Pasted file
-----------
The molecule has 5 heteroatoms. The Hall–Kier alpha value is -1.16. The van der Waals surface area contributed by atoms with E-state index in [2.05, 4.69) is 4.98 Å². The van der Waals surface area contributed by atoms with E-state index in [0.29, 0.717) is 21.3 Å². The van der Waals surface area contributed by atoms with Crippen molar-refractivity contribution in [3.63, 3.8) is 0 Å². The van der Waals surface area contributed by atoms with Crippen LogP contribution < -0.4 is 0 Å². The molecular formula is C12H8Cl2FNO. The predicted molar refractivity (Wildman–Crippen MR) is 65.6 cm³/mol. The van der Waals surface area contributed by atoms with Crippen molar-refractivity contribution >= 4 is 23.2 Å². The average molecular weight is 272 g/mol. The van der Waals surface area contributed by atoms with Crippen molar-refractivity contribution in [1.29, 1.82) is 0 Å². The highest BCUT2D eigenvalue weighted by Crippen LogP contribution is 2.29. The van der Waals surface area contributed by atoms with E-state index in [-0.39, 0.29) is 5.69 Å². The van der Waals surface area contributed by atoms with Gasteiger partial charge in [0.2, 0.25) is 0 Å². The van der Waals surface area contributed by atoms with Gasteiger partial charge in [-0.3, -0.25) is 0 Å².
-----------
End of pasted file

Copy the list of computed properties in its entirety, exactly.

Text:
The molecule has 5 heteroatoms. The Hall–Kier alpha value is -1.16. The van der Waals surface area contributed by atoms with E-state index in [2.05, 4.69) is 4.98 Å². The van der Waals surface area contributed by atoms with E-state index in [0.29, 0.717) is 21.3 Å². The van der Waals surface area contributed by atoms with Crippen molar-refractivity contribution in [3.63, 3.8) is 0 Å². The van der Waals surface area contributed by atoms with Crippen LogP contribution < -0.4 is 0 Å². The molecular formula is C12H8Cl2FNO. The predicted molar refractivity (Wildman–Crippen MR) is 65.6 cm³/mol. The van der Waals surface area contributed by atoms with Crippen molar-refractivity contribution >= 4 is 23.2 Å². The average molecular weight is 272 g/mol. The van der Waals surface area contributed by atoms with Crippen molar-refractivity contribution in [1.29, 1.82) is 0 Å². The highest BCUT2D eigenvalue weighted by Crippen LogP contribution is 2.29. The van der Waals surface area contributed by atoms with E-state index in [-0.39, 0.29) is 5.69 Å². The van der Waals surface area contributed by atoms with Gasteiger partial charge in [0.2, 0.25) is 0 Å². The van der Waals surface area contributed by atoms with Gasteiger partial charge in [-0.3, -0.25) is 0 Å².